Japan ranks first on Anholt-Ipsos Nation Brands Index – but Sweden wins in sustainability.
The perception of your nation is the foundation on which you build your visitor, talent, or investment attraction strategies. Understanding how perceptions of your nation measure up against the rest of the world, therefore, can be an invaluable element in identifying both your strengths and the areas you wish to focus on.
Since 2008, the Anholt-Ipsos Nation Brands Index has measured the power and appeal of each country’s “brand image” by examining global perceptions of core aspects of a nation’s identity – and the 2023 ranking is now live. While there are no new entries into the top ten this year, Japan has ended Germany’s six-year reign at the top, knocking the country into second place.
However, the shake-up at the top of the ranking isn’t the only new thing in the 2023 Anholt-Ipsos Nation Brands Index. For the first time, Ipsos have also included sustainability questions in the survey to understand how sustainability drivers were impacting the desire to visit or invest in a country and how different countries were perceived regarding their sustainability efforts – although measurement of these attributes does not contribute to the score calculations and rankings in this year’s core Nation Brands Index.
The growing demand for sustainability around the world
Last month, scientists at NASA announced that the summer of 2023 was the hottest since global records began. A report from the Intergovernmental Panel on Climate Change in March 2023 warned that the Earth is likely to cross a critical threshold for global warming within the next decade.
But what does this mean for nation brand teams?
According to Ipsos’s What Worries the World global monthly survey, concern about climate change varies by market but averages at 7th place worldwide. This places climate change below concerns like inflation, crime & violence, and poverty & social inequality. However, while climate change might rank lower than things perceived as more ‘immediate’ in their ability to affect quality of life, it’s undeniable that sustainability is gaining importance.
The tourism sector accounts for around a tenth of global greenhouse gas emissions, with a significant amount of this attributable to air travel. Research from Expedia suggests that 90% of consumers are looking for more sustainable options when travelling, and that nearly 70% would be willing to sacrifice convenience to be a more sustainable traveller. Booking.com’s 2023 Sustainable Travel Report reaffirms this intent, with 76% stating that they want to travel more sustainably over the coming 12-months.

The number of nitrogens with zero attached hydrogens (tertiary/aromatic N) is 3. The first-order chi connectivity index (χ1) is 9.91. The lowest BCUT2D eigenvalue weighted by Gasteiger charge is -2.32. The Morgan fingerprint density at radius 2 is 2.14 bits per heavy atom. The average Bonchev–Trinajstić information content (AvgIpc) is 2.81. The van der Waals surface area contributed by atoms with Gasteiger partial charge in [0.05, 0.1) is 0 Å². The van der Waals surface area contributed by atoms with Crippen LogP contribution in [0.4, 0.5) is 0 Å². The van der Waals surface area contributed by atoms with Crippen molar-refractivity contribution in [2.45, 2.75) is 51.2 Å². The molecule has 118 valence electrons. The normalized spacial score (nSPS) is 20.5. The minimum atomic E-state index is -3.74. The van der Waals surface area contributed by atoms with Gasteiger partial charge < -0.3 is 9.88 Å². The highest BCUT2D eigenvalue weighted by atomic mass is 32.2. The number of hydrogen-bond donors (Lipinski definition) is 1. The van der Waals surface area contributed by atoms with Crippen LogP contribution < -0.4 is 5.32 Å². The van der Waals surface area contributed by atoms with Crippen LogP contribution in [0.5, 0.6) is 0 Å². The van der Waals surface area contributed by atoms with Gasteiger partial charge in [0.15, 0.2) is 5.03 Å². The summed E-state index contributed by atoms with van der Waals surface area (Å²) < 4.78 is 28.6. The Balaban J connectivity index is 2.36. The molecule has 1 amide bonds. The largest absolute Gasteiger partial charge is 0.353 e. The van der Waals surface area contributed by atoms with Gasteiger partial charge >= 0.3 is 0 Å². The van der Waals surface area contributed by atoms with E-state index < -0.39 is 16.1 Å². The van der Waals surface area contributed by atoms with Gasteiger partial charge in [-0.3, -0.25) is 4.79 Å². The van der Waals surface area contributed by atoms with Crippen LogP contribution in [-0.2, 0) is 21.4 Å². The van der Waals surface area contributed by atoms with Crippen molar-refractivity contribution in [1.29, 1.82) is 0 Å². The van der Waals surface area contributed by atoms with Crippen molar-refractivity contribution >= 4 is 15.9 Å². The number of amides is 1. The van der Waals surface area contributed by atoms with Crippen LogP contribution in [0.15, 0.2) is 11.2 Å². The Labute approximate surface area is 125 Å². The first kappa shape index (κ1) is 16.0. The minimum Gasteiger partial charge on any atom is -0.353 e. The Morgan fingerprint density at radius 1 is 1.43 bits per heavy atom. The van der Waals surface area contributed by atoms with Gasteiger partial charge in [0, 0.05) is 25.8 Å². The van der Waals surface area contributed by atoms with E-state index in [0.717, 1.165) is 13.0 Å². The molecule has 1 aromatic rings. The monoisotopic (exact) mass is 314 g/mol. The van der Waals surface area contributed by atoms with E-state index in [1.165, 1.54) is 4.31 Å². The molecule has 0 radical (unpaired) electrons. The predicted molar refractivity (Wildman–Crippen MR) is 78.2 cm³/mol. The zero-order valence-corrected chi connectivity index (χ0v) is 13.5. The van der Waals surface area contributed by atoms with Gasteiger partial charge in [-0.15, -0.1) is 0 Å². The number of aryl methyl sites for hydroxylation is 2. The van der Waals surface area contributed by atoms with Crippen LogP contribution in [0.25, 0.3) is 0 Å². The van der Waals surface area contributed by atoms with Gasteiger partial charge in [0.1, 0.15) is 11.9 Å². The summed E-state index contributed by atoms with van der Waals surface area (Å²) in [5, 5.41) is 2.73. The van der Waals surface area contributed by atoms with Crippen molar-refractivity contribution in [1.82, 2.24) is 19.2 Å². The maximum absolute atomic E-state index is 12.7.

From an economic development perspective, sustainability is becoming a top priority for both businesses and employees. In the UK, for example, 54% of UK employees don’t want to work for a company where sustainability isn’t an organisational priority. This will only be exacerbated as more Gen Z employees enter the workforce; the same report highlights that sustainability is a key factor in deciding whether to work for a company for 61% of 25-34 year olds, in contrast to just 40% of over 55s.
From a corporate perspective, if we look to the leadership in companies, almost half of CEOs say increasing sustainability is one of their highest priorities – up 37% from the 2022 edition of IBM’s CEO study. On top of that, 60% agreed that leaders need to take responsibility for their business impact on the environment, and 52% for their business impact on communities.
Does sustainability affect where people visit and invest?
The research shows that the desire for sustainability is growing, but how does it factor into where people desire to visit and invest?
Despite the increasing demand for sustainable travel options, the 2023 Anholt-Ipsos Nation Brands Index didn’t find that sustainability ranked highly as a driver of intent to visit a location. ‘Natural beauty’ was the runaway winner for this, with ‘work & live,’ ‘close friend,’ ‘safe,’ and ‘vibrant city life’ listed as the top five drivers.